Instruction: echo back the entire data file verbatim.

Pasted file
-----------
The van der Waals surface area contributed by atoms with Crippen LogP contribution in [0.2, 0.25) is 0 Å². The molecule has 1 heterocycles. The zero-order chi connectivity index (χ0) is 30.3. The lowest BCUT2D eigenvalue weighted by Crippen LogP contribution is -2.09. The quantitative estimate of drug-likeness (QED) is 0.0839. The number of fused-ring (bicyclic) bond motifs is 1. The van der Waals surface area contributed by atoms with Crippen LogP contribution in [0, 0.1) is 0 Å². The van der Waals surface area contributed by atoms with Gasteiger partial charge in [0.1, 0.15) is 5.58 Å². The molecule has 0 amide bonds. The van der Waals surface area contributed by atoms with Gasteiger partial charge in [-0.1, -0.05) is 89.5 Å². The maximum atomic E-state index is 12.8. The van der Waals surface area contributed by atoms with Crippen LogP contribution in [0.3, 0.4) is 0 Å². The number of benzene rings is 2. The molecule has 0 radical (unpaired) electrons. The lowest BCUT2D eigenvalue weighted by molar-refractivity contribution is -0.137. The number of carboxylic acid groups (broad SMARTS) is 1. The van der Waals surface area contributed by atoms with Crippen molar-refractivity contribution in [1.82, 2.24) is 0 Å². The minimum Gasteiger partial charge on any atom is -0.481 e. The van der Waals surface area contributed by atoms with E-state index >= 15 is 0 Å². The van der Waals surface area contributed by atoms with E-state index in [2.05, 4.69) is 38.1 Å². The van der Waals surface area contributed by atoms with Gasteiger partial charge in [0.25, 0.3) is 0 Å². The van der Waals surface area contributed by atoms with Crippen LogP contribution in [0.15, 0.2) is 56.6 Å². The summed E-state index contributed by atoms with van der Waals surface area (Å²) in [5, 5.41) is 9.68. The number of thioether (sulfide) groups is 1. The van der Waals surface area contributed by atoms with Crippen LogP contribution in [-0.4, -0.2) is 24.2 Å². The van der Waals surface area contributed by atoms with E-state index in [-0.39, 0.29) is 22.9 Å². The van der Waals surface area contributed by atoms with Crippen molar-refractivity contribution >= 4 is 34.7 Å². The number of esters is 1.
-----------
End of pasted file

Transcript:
The van der Waals surface area contributed by atoms with Crippen LogP contribution in [0.2, 0.25) is 0 Å². The molecule has 1 heterocycles. The zero-order chi connectivity index (χ0) is 30.3. The lowest BCUT2D eigenvalue weighted by Crippen LogP contribution is -2.09. The quantitative estimate of drug-likeness (QED) is 0.0839. The number of fused-ring (bicyclic) bond motifs is 1. The van der Waals surface area contributed by atoms with Crippen LogP contribution in [0, 0.1) is 0 Å². The van der Waals surface area contributed by atoms with Gasteiger partial charge in [0.1, 0.15) is 5.58 Å². The molecule has 0 amide bonds. The van der Waals surface area contributed by atoms with Gasteiger partial charge in [-0.1, -0.05) is 89.5 Å². The maximum atomic E-state index is 12.8. The van der Waals surface area contributed by atoms with Crippen LogP contribution in [0.3, 0.4) is 0 Å². The number of benzene rings is 2. The molecule has 0 radical (unpaired) electrons. The lowest BCUT2D eigenvalue weighted by molar-refractivity contribution is -0.137. The number of carboxylic acid groups (broad SMARTS) is 1. The van der Waals surface area contributed by atoms with Crippen molar-refractivity contribution in [1.82, 2.24) is 0 Å². The minimum Gasteiger partial charge on any atom is -0.481 e. The van der Waals surface area contributed by atoms with E-state index >= 15 is 0 Å². The van der Waals surface area contributed by atoms with E-state index in [2.05, 4.69) is 38.1 Å². The van der Waals surface area contributed by atoms with Gasteiger partial charge in [0.25, 0.3) is 0 Å². The van der Waals surface area contributed by atoms with Crippen LogP contribution in [0.15, 0.2) is 56.6 Å². The summed E-state index contributed by atoms with van der Waals surface area (Å²) in [5, 5.41) is 9.68. The number of thioether (sulfide) groups is 1. The van der Waals surface area contributed by atoms with Crippen LogP contribution in [-0.4, -0.2) is 24.2 Å². The van der Waals surface area contributed by atoms with E-state index in [-0.39, 0.29) is 22.9 Å². The van der Waals surface area contributed by atoms with Crippen molar-refractivity contribution >= 4 is 34.7 Å². The number of esters is 1.